WINDHOEK, Namibia (AP) _ The lone body recovered from a crash of a German Tupolev airplane and an American C-141 transport carrier off Namibia was identified today as a Berlin flight attendant.

Rescuers found the body of Saskia Neumeyer, 43, on Tuesday in the waters off the Skeleton Coast of this southern African country.

``It was instant death,'' said Maj. Gen. Gerhard Back, a German officer involved in search efforts.

None of the other 32 people, including nine Americans, that were believed on board the two planes has been found. Searchers said there is little hope anyone survived Saturday's crash.

The planes collided while flying in opposite directions _ the Tupolev 154 from Germany to South Africa, C-141 from Namibia to Ascension Island in the south Atlantic.

Nothing had been heard since faint distress signals Sunday and early Monday.

Officials said German and U.S. officials flew tpday in two Oryx helicopters to examine a 17-by-33-foot piece of wreckage recovered late Wednesday by the French frigate Florial, one of three ships helping in the search.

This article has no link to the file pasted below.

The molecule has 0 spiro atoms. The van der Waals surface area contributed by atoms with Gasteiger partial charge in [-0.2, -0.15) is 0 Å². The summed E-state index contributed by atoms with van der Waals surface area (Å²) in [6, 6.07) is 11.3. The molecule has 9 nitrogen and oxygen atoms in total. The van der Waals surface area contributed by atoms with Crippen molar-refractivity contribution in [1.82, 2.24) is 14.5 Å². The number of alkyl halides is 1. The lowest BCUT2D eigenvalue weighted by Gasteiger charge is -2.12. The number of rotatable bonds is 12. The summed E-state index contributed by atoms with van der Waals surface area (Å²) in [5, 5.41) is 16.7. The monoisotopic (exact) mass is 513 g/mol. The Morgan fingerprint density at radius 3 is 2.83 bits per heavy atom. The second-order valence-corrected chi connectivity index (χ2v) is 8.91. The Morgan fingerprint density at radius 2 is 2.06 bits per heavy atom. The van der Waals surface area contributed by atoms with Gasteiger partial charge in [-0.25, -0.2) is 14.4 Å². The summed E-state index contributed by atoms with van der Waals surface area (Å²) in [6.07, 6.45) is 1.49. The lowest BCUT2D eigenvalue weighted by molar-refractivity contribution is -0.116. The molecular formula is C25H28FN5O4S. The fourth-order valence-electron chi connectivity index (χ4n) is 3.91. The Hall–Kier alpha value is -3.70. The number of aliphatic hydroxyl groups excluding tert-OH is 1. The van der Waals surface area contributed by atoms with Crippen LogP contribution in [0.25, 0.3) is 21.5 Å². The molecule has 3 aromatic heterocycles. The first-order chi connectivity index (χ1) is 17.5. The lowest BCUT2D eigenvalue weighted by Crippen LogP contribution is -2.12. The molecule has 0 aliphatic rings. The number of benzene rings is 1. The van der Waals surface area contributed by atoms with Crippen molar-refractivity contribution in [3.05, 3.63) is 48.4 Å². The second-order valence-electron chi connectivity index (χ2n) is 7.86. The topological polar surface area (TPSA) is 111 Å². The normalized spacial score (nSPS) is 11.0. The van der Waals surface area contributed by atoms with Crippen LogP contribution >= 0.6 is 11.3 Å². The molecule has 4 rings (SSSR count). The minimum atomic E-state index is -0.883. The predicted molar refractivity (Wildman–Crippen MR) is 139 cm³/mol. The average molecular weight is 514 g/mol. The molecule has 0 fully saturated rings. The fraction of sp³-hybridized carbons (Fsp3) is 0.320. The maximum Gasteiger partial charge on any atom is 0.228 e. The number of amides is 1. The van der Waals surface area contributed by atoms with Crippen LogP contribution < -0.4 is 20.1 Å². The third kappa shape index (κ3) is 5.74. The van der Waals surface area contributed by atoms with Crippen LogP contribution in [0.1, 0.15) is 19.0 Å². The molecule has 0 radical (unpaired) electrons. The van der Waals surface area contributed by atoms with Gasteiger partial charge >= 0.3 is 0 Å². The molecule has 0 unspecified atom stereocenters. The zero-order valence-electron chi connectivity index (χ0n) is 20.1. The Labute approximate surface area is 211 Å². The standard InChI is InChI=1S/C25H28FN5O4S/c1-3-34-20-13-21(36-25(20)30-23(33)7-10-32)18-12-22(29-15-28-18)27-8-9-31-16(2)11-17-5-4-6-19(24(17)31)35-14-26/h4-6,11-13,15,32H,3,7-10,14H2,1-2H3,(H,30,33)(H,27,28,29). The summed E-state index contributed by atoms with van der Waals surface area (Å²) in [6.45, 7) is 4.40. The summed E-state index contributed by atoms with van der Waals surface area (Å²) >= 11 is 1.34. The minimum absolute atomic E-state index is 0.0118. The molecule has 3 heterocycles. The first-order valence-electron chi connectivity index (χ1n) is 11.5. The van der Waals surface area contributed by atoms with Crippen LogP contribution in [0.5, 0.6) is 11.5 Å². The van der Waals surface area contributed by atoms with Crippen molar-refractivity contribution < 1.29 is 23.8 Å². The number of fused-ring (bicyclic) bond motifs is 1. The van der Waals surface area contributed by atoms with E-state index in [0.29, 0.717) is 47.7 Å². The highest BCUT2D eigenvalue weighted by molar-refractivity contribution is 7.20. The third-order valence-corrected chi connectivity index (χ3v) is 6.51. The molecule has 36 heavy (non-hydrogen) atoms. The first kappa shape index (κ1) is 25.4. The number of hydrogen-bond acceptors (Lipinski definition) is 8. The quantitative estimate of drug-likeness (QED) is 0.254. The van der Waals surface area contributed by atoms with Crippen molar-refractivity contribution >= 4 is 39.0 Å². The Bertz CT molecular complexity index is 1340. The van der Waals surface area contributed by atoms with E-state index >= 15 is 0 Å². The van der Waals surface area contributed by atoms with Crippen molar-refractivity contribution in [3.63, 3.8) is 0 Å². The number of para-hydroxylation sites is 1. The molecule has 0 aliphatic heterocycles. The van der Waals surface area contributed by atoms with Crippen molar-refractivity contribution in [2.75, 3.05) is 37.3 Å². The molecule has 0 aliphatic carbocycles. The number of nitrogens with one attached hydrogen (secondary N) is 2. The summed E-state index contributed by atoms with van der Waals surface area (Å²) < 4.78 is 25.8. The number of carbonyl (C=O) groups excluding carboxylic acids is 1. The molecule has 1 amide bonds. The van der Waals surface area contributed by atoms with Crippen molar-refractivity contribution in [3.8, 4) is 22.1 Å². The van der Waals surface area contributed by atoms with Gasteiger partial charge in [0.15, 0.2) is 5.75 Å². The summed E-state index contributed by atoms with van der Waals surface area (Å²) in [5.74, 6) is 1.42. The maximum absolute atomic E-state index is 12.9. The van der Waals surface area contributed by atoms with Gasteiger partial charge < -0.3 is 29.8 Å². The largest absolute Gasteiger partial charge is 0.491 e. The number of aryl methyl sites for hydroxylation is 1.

The fishing trawler Yoko-Tani arrived in Walvis Bay Wednesday morning with pieces of debris on board, South African search officials said.

An American investigation team is expected to arrive today or Friday in Namibia, said U.S. Brig. Gen. John Brooks, commander of the 86th airlift wing.

Disagreements have surfaced between Namibia and Germany over why the two planes didn't know about each other and why it took 20 hours from the time they disappeared before they were reported missing.

Seven aircraft continued today to search for bodies and the fuselages of the two planes despite poor visibility and a cloud base of 800 feet (240 meters).

``Unfortunately we cannot help with the weather,'' said O.V. Plichta, Namibia's minister for works, transport and communication. ``It's in God's hands.''

Amid suggestions of massive communications breakdowns, Namibian and German officials claimed Wednesday they did nothing that contributed to the apparent midair collision.

The crash happened at approximately 35,000 feet some 115 miles off the coast. Air corridors often are shared, but planes traveling in opposite directions are supposed to fly at different altitudes.